Soprano Cornet Virtuoso and Band Master
Variously known as Bob or Bobbie, Robert Grant was born in Hobart but spent most of his life in NSW. For a time, he worked in the lower Hunter Valley coalfields where he married Marguerita (Stella Margaret) Gray in 1906. By 1913, they had moved to Hunter St, Balgownie.
Civilian, as opposed to military, brass bands began to be formed in Britain from the early 1800s. The Stalybridge Old Band was formed in 1809 and is still in existence. It was perhaps the first civilian brass band in the world. Many brass bands were associated with individual collieries or coal mining communities. From the 1870s, Salvation Army congregations began to form brass bands and used them as part of their evangelical campaigns.
The emergence of brass bands in Australia began after the establishment of coal mines in the 1850s. The popularity of brass bands reached a height in the 1920s and 1930s and began to wane in the 1950s as other forms of entertainment became popular.
There were a number of brass bands in the Illawarra district, particularly in the mining villages - Helensburgh, Balgownie, Bulli, Bellambi, Corrimal, Mt Kembla, Mt Keira Other villages and towns also had their bands including Wollongong, Dapto, Albion Park, Shellharbour and Kiama. Jack Tougher started the Steelworks Brass Band in 1934.
The bands had many excellent players but outstanding amongst them was Bobbie Grant. He travelled to band ccompetitions throughout NSW, Queensland and Victoria as well as several trips to New Zealand. Throughout his playing career, Bobbie won a large number of medals for playing the Soprano Eb cornet either as a solo or duet. Bobbie often played duets with John Remfrey of Kieraville.
The Sun newspaper noted in 1935 :
Among the prominent bandsmen who will contest the solo events at the N.S.W. Band Association's carnival, which will start to-morrow night, is Mr. R. ("Bobbie") Grant, of Corrimal. For 22 years unbeaten on the South Coast, Mr. Grant has won over 70 prizes in soprano cornet solo contests, including seven firsts, four seconds and two thirds at Sydney contests.
Formerly a member of the late Newcastle 'Citv and Rozelle champion bands, Mr. Grant now is with the Corrimal Citizens' Band. (Sun 23 Jan 1935 p10)
Bobbie Grant commenced his musical education in Hobart where he learnt the piccolo and flute. He played in the St Marys Boys Band and later in the Hobart Garrison Band.
In 1898, he won a first medal which set him off to win more prizes than any other cornet player in Australia. He also won prizes for the B flat cornet, tenor horn and flugel horn. His career as a player and bandmaster spanned six decades. (True North. Corrimal Chamber of Commerce and Industry, 2001)
In his reminiscences, My Brass Band World, fellow bandmaster John Flynn recalled his association with Bobbie Grant. He recalled that while in Tasmania, Bobbie had played for a time with the Karl von de Mayden Circus. On his arrival in Australia, he played with the Lucknow Band near Orange.
John recalled also that Bobbie was a great talker. They both played in the Portland Brass Band and when on tour often shared a room. When it was time to sleep, Bobbie wanted to talk about the past. Even when asked to be quiet, he continued to talk!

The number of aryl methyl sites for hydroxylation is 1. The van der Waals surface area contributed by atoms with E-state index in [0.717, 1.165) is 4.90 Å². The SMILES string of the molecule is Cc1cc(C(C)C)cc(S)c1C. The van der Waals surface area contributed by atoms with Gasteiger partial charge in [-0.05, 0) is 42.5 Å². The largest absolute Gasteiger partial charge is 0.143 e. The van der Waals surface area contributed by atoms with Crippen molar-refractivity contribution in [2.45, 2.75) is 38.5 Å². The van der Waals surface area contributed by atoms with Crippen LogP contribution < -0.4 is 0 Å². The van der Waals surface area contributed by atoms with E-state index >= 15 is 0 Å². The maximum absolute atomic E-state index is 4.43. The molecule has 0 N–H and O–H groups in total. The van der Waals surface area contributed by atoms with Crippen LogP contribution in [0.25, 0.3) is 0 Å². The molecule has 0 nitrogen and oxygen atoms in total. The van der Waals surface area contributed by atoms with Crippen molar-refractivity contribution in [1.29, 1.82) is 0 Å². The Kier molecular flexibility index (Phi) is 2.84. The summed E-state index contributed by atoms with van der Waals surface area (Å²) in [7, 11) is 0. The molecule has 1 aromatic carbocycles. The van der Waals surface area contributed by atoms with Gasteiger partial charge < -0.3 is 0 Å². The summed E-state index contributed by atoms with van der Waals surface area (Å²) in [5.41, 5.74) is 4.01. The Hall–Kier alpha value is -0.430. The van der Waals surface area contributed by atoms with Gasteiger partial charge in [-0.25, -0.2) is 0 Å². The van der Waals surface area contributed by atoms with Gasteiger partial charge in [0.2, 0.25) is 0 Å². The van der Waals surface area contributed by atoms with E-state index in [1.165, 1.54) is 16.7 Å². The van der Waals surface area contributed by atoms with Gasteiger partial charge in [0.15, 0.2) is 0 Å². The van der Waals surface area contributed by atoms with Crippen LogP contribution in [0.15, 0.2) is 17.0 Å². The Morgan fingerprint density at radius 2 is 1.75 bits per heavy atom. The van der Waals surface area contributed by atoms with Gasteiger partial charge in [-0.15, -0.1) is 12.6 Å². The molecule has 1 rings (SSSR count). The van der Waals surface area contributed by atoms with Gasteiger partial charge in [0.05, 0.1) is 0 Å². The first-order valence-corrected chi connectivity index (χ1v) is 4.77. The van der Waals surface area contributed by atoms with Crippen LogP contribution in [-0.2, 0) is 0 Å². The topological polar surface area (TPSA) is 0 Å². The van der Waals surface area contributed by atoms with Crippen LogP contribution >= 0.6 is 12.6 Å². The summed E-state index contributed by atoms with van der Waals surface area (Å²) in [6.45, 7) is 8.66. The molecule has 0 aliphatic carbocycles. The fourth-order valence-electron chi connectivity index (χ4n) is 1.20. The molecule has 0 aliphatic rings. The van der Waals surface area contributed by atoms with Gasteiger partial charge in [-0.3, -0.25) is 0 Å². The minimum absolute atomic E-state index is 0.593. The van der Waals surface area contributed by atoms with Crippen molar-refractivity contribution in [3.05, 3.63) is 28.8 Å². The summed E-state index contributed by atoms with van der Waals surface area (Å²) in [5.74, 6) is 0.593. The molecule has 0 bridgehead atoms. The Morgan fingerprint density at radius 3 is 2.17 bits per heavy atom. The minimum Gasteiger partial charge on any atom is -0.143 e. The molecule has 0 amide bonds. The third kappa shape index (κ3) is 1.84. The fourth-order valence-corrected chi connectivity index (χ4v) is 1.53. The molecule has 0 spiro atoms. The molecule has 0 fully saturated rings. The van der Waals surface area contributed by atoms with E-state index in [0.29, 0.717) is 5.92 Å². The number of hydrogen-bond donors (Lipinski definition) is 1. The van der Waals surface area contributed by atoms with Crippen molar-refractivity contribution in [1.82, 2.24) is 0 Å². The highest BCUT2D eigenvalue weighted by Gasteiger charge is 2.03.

In 1957, he was asked to play with the Portland Boys Band at a contest on the Gold Coast. It was a blind contest with the adjudicator sitting behind a screen. When the Portland trio came on stage, it consisted of Boobie Grant (74) on soprano cornet, Jack Tougher (53) on cornet and Les Cox (47) on trombone. They won the competition.
Bobbie returned to Kiama after the competition where he continued his retirement. He died in 1971 and his wife, Marguerita died the following year. In addition to playing in bands in Tasmania, western NSW, Hunter Valley and Illawarra, he was also bandmaster at Corrimal, Wollongong and Kiama. He also taught music but earned his living, like other bandsmen, in the mines, steelworks and other jobs. In 1955, he was made a Member of the British Empire for his services to music and brass instruments.
The Illawarra Museum has a collection of medals won by Bobbie Grant and donated by his granddaughter, Viv Curtis. The collection includes two items not related to music contests. One is a fob medal presented to Bobbie in 1932. The 9 carat medal is in the form of a six pointed star and is suspended from a yellow metal ribbon bar. In the centre is a raised hunting horn suspended by cords. The reverse is engraved – Pres. to Bro. R Grant by the lodges of No. 43 district in appreciation of his valued services as herald Dec 1932.
The other item in the collection is a lapel badge issued to Robbie Grant during World War 1. The circular silver plated badge shows the Australian coat of arms surrounded by the lettering Issued by Department of Defence. Medically Unfit Volunteered for Active Service.
Badges of this type were issued to men of military age who had volunteered for active service outside Australia from 1 July 1915, but had been certified by an authorised Medical Officer as medically unfit to do so.
The badges were issued to identify individuals who had tried to volunteer and to shield them from harassment. Similar badges were issued to individuals who sought to enlist but were required for non-military service in Australia.
|Robert Grant c1903|
|Corrimal Citizen Band 1935. Robert Grant back row centre|
|Robert Grant c1957|
|Sun. 23 Jan 1910|
|Sydney Morning Herald. 1 Feb 1937 p3|